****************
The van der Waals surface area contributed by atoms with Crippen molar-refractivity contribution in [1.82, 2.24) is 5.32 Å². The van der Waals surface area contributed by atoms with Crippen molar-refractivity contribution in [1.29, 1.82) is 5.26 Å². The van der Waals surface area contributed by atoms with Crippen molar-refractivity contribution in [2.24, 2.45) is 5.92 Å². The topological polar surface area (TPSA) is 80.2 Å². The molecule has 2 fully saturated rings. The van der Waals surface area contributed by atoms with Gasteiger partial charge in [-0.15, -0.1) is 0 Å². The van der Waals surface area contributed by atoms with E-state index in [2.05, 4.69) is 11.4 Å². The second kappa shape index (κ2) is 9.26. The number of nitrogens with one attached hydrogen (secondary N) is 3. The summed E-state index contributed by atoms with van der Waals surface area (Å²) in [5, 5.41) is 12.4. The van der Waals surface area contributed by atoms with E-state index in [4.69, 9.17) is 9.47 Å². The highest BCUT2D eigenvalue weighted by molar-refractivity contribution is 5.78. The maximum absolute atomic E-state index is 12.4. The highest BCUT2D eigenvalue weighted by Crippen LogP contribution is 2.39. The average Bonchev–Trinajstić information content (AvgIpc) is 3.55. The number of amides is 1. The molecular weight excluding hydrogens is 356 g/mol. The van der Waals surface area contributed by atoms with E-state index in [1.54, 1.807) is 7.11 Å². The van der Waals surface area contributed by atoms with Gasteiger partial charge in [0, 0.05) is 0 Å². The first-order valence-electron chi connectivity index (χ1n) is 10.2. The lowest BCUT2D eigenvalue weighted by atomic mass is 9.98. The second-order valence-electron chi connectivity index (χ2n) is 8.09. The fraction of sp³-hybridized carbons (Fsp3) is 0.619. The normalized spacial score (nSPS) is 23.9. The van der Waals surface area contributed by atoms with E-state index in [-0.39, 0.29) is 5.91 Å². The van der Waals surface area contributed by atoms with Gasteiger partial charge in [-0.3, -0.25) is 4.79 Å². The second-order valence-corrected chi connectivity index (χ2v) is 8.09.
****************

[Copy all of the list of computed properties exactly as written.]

The van der Waals surface area contributed by atoms with Crippen molar-refractivity contribution in [1.82, 2.24) is 5.32 Å². The van der Waals surface area contributed by atoms with Crippen molar-refractivity contribution in [1.29, 1.82) is 5.26 Å². The van der Waals surface area contributed by atoms with Crippen molar-refractivity contribution in [2.24, 2.45) is 5.92 Å². The topological polar surface area (TPSA) is 80.2 Å². The molecule has 2 fully saturated rings. The van der Waals surface area contributed by atoms with Gasteiger partial charge in [-0.15, -0.1) is 0 Å². The van der Waals surface area contributed by atoms with E-state index in [2.05, 4.69) is 11.4 Å². The second kappa shape index (κ2) is 9.26. The number of nitrogens with one attached hydrogen (secondary N) is 3. The summed E-state index contributed by atoms with van der Waals surface area (Å²) in [5, 5.41) is 12.4. The van der Waals surface area contributed by atoms with E-state index in [4.69, 9.17) is 9.47 Å². The highest BCUT2D eigenvalue weighted by molar-refractivity contribution is 5.78. The maximum absolute atomic E-state index is 12.4. The highest BCUT2D eigenvalue weighted by Crippen LogP contribution is 2.39. The average Bonchev–Trinajstić information content (AvgIpc) is 3.55. The number of amides is 1. The molecular weight excluding hydrogens is 356 g/mol. The van der Waals surface area contributed by atoms with E-state index in [1.54, 1.807) is 7.11 Å². The van der Waals surface area contributed by atoms with Gasteiger partial charge in [0, 0.05) is 0 Å². The first-order valence-electron chi connectivity index (χ1n) is 10.2. The lowest BCUT2D eigenvalue weighted by atomic mass is 9.98. The second-order valence-electron chi connectivity index (χ2n) is 8.09. The fraction of sp³-hybridized carbons (Fsp3) is 0.619. The normalized spacial score (nSPS) is 23.9. The van der Waals surface area contributed by atoms with E-state index in [-0.39, 0.29) is 5.91 Å². The van der Waals surface area contributed by atoms with Gasteiger partial charge in [-0.3, -0.25) is 4.79 Å². The second-order valence-corrected chi connectivity index (χ2v) is 8.09.